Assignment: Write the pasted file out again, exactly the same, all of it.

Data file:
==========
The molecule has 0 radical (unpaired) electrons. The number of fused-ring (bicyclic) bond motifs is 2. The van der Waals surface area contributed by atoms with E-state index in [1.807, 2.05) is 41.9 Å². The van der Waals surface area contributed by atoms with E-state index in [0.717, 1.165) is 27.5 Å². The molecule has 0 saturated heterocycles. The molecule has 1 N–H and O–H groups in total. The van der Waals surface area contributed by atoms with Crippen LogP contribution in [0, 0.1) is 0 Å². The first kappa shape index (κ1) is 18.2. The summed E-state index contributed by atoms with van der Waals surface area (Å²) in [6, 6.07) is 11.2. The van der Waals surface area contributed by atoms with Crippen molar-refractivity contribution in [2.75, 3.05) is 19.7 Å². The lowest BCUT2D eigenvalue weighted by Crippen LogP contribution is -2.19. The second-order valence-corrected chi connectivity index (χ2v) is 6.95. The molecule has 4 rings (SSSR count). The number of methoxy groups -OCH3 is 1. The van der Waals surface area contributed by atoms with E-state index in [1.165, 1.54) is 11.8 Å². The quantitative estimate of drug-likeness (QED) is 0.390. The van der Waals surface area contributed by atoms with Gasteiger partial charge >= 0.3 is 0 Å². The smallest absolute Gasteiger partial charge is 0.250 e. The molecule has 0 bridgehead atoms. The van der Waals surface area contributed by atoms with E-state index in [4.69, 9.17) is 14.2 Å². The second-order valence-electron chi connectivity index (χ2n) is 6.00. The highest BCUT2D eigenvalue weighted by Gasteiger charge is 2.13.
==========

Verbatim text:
The molecule has 0 radical (unpaired) electrons. The number of fused-ring (bicyclic) bond motifs is 2. The van der Waals surface area contributed by atoms with E-state index in [1.807, 2.05) is 41.9 Å². The van der Waals surface area contributed by atoms with E-state index in [0.717, 1.165) is 27.5 Å². The molecule has 0 saturated heterocycles. The molecule has 1 N–H and O–H groups in total. The van der Waals surface area contributed by atoms with Crippen LogP contribution in [0, 0.1) is 0 Å². The first kappa shape index (κ1) is 18.2. The summed E-state index contributed by atoms with van der Waals surface area (Å²) in [6, 6.07) is 11.2. The van der Waals surface area contributed by atoms with Crippen molar-refractivity contribution in [2.75, 3.05) is 19.7 Å². The lowest BCUT2D eigenvalue weighted by Crippen LogP contribution is -2.19. The second-order valence-corrected chi connectivity index (χ2v) is 6.95. The molecule has 4 rings (SSSR count). The number of methoxy groups -OCH3 is 1. The van der Waals surface area contributed by atoms with E-state index in [1.165, 1.54) is 11.8 Å². The quantitative estimate of drug-likeness (QED) is 0.390. The van der Waals surface area contributed by atoms with Gasteiger partial charge >= 0.3 is 0 Å². The smallest absolute Gasteiger partial charge is 0.250 e. The molecule has 0 bridgehead atoms. The van der Waals surface area contributed by atoms with E-state index in [4.69, 9.17) is 14.2 Å². The second-order valence-electron chi connectivity index (χ2n) is 6.00. The highest BCUT2D eigenvalue weighted by Gasteiger charge is 2.13.